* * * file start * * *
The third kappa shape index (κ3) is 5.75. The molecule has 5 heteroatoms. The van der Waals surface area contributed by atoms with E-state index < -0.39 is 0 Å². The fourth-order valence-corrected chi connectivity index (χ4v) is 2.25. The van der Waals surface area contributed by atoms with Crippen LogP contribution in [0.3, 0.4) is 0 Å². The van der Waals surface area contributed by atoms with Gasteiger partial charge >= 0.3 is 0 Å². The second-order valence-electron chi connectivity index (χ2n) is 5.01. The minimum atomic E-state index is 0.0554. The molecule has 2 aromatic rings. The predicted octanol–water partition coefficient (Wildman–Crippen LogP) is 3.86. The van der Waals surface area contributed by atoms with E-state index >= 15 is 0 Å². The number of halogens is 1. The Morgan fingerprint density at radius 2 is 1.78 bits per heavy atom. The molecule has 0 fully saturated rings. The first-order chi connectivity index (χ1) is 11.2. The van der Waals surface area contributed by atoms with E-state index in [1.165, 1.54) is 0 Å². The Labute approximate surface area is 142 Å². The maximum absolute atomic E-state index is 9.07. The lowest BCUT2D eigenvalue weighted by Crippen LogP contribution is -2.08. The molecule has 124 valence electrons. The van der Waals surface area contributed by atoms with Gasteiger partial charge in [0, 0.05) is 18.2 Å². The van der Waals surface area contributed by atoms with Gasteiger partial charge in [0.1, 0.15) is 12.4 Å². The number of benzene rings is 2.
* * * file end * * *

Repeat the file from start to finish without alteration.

The third kappa shape index (κ3) is 5.75. The molecule has 5 heteroatoms. The van der Waals surface area contributed by atoms with E-state index < -0.39 is 0 Å². The fourth-order valence-corrected chi connectivity index (χ4v) is 2.25. The van der Waals surface area contributed by atoms with Crippen LogP contribution in [0.3, 0.4) is 0 Å². The van der Waals surface area contributed by atoms with Gasteiger partial charge >= 0.3 is 0 Å². The second-order valence-electron chi connectivity index (χ2n) is 5.01. The minimum atomic E-state index is 0.0554. The molecule has 2 aromatic rings. The predicted octanol–water partition coefficient (Wildman–Crippen LogP) is 3.86. The van der Waals surface area contributed by atoms with E-state index >= 15 is 0 Å². The number of halogens is 1. The Morgan fingerprint density at radius 2 is 1.78 bits per heavy atom. The molecule has 0 fully saturated rings. The first-order chi connectivity index (χ1) is 11.2. The van der Waals surface area contributed by atoms with E-state index in [1.165, 1.54) is 0 Å². The Labute approximate surface area is 142 Å². The maximum absolute atomic E-state index is 9.07. The lowest BCUT2D eigenvalue weighted by Crippen LogP contribution is -2.08. The molecule has 124 valence electrons. The van der Waals surface area contributed by atoms with Gasteiger partial charge in [0, 0.05) is 18.2 Å². The van der Waals surface area contributed by atoms with Gasteiger partial charge in [0.1, 0.15) is 12.4 Å². The number of benzene rings is 2.